Both of us loved, loved, loved the masala. It smells gorgeous, fresh and clean and like home-made. The rice turned out scrumptious, exactly like the famous bisi bele bath from Adiga’s. I am so sure it is Sanketi Adukale bisi bele bath powder only for us now on. 

Here is how I make bisi bele bath. 

Ingredients (for 5-6 servings):

To pressure cook:

  1. 1 small glass rice
  2. 1/2 small glass toor daal

Spices and other ingredients:

  1. Salt to taste 
  2. 3/4 teaspoon turmeric powder 
  3. Red chilli powder to taste 
  4. 2 tablespoons oil
  5. 2 teaspoons mustard seeds
  6. A pinch of asafoetida
  7. 3-4 tablespoons powdered jaggery, or to taste
  8. 3-4 tablespoons bisi bele bath powder, or to taste (I used Sanketi Adukale) 

To soak and extract juice:

  1. A gooseberry-sized ball of tamarind

Vegetables and other ingredients to pressure cook:

  1. A handful of raw groundnuts 
  2. A handful of shelled green peas
  3. 1 large carrot, peeled and chopped into large pieces
  4. About 10 large florets of cauliflower 
  5. 8-10 beans, strings removed and chopped into large pieces
  6. 1 small capsicum, core removed and chopped into large pieces

Other vegetables:

  1. 1 large onion, peeled and chopped length-wise
  2. 2 medium-sized tomatoes, chopped into large pieces

To garnish:

  1. 8-10 curry leaves 
  2. A small bunch of coriander leaves, chopped finely

Method:

1. Wash the rice and toor daal together under running water a couple of times. Drain out all the excess water. Pressure cook the rice and daal with 5 small glasses of water for 4 whistles. When the pressure releases naturally, mash the cooked rice and daal well, using a masher. Keep aside.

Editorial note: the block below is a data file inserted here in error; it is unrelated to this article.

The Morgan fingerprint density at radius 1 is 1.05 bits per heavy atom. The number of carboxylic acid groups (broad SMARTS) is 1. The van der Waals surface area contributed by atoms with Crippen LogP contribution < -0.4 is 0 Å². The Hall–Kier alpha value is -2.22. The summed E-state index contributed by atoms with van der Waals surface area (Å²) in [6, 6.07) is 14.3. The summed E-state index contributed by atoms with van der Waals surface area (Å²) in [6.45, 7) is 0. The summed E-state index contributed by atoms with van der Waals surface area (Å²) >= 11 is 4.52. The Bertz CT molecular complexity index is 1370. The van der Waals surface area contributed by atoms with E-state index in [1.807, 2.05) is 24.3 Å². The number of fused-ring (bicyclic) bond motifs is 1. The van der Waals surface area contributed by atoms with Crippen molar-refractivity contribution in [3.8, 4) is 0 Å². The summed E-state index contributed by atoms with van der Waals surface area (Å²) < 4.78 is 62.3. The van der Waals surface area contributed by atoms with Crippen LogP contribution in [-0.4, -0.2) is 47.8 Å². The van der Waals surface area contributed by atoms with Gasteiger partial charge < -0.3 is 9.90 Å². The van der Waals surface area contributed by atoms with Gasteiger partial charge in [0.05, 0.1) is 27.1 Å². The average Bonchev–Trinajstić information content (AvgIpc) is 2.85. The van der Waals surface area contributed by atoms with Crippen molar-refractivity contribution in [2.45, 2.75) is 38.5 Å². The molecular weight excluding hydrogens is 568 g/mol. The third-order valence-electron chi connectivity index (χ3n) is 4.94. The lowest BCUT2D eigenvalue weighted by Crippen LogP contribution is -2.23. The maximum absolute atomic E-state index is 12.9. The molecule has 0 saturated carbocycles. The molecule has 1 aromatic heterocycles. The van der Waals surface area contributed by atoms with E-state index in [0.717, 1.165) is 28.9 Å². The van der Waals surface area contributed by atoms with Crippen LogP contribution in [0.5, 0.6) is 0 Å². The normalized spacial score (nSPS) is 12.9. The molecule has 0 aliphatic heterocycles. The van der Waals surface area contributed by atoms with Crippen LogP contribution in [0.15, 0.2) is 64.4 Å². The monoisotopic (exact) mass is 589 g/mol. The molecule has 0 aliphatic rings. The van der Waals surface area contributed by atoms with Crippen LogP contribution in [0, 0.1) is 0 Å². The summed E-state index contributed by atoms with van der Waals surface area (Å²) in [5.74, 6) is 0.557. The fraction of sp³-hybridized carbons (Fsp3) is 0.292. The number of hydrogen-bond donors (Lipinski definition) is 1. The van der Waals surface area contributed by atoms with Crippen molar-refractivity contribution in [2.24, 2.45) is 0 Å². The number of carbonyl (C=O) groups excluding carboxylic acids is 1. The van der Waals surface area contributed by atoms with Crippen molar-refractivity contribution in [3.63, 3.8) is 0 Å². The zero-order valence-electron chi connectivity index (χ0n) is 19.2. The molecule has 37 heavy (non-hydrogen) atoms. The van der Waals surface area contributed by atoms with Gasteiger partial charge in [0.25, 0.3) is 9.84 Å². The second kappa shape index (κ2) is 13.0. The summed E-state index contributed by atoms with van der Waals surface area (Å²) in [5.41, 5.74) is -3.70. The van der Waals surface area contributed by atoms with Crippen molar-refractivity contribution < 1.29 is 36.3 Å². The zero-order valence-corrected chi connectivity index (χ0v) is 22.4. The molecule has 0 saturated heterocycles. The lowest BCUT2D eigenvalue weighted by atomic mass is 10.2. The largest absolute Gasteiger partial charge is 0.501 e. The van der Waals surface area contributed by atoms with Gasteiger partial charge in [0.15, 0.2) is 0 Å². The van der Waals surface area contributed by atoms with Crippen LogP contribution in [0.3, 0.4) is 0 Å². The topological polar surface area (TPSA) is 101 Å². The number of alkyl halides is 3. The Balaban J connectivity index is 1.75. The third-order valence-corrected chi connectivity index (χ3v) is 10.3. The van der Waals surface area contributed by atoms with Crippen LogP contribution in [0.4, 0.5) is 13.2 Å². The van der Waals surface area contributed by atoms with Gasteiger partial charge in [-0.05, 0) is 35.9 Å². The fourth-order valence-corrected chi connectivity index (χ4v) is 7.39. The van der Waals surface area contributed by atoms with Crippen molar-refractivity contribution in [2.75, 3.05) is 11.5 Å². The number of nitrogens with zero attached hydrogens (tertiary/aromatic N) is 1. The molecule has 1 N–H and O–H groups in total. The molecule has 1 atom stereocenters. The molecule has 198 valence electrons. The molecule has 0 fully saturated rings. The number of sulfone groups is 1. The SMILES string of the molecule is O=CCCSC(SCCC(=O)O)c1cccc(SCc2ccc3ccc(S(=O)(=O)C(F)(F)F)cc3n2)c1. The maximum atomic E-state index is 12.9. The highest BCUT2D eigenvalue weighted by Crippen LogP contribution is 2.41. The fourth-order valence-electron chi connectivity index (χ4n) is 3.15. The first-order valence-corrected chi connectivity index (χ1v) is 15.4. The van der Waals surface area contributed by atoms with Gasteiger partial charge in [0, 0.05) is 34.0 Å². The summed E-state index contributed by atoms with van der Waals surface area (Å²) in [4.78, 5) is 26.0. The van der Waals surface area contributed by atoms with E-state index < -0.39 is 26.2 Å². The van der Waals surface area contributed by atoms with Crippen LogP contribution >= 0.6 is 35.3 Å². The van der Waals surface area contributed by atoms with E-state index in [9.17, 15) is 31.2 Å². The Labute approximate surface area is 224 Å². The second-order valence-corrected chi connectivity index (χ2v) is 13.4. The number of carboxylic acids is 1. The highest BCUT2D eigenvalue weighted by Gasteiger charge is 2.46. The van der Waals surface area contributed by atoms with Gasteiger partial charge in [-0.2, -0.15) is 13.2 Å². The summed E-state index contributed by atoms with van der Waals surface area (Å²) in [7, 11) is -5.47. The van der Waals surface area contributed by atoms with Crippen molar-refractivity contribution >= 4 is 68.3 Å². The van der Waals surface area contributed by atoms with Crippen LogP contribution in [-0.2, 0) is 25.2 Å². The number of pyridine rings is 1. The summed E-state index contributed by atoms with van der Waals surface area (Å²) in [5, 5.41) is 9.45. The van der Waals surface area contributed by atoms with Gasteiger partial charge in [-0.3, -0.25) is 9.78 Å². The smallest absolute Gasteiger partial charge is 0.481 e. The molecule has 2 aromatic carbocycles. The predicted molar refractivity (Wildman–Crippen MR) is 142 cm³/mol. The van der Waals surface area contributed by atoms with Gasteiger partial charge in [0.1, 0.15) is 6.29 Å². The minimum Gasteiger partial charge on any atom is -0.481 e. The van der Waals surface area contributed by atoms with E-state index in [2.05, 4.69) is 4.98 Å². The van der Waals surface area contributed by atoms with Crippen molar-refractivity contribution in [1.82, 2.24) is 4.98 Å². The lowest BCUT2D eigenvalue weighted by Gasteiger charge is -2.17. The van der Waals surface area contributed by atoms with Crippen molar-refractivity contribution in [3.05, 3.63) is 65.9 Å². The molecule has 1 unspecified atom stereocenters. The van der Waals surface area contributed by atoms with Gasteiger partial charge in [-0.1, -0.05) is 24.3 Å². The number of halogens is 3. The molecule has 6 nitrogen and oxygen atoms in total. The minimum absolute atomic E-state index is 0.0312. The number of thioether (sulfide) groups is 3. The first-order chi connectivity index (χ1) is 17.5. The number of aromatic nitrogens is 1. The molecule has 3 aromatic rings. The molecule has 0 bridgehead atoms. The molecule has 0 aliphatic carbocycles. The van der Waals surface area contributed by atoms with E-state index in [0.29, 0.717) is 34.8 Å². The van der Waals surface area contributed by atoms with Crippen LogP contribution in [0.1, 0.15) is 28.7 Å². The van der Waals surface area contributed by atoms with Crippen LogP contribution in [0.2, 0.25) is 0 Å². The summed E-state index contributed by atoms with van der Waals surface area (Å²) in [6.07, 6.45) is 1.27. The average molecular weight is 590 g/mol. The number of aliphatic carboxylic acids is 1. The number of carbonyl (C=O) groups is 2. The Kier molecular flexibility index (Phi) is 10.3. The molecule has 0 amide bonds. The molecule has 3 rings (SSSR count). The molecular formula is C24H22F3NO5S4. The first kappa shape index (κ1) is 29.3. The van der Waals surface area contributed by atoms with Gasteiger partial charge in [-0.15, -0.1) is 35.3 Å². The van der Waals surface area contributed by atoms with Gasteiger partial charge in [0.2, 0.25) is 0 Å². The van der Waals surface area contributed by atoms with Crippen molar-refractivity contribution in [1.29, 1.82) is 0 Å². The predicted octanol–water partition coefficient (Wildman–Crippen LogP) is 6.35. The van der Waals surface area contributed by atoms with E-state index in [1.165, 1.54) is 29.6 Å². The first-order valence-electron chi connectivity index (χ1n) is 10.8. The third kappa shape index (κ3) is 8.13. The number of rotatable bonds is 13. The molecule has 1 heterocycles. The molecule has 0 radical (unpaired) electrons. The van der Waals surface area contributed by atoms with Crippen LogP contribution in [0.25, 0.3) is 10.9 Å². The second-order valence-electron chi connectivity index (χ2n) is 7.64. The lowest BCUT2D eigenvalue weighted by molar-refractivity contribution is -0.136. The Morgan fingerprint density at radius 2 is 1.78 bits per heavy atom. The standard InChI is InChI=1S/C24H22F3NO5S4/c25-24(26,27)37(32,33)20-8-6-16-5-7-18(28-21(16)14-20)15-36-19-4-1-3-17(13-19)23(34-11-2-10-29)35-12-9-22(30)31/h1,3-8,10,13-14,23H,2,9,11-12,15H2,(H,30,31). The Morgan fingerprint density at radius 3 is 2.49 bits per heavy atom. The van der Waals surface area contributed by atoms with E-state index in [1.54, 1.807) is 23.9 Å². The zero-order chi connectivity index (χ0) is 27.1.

2. Soak the tamarind in a little boiling water for about 10 minutes. Extract all the juice out of the tamarind, adding a little more water if needed. Discard the tamarind residue and keep aside the juice. 

3. Pressure cook the carrot, beans, capsicum, peanuts, cauliflower and peas, using very little water. Give it two whistles. The vegetables should be cooked but not overly so. Let the pressure release naturally, and keep the boiled vegetables aside. Retain any residual water from boiling the vegetables. 

4. In a large pan, heat the oil. Add the mustard seeds and allow them to pop. Add the asafoetida and let it stay in for a couple of seconds. 

5. Add the chopped onion to the pan. Saute for a couple of minutes. 

6. Add the chopped tomato and saute for a couple more minutes. 

7. Add the tamarind extract. Cook till the raw smell goes away. 

8. Add the cooked vegetables and peanuts, along with any residual water. Add the cooked rice and daal, salt and red chilli powder to taste, jaggery powder, turmeric powder, bisi bele bath powder, and curry leaves. Mix well. 

9. Cook on medium flame for 4-5 minutes or till the raw smell of the masala powders goes away. Stir intermittently, so that the rice doesn’t stick to the bottom of the pan. 

10. Switch off the gas. Add the chopped coriander. Mix well. 

11. Serve piping hot with savoury boondi, South Indian mixture or any raita of your choice. 

Did you like the recipe? I hope you will try it out! 

Notes:

1. We really loved the Sanketi Adukale brand of bisi bele bath powder, and that is why I am recommending it here. The views expressed in this post are entirely my own, and not influenced by anything or anyone. 

2. The Sanketi Adukale bisi bele bath powder is available on sites like Place Of Origin, for doorstep delivery. We picked it up at the New Mangalore Store on 19th Main, HSR Layout. 

3. In this post, I have mentioned the vegetables that I commonly add in bisi bele bath. You could add any other vegetables of your choice, too.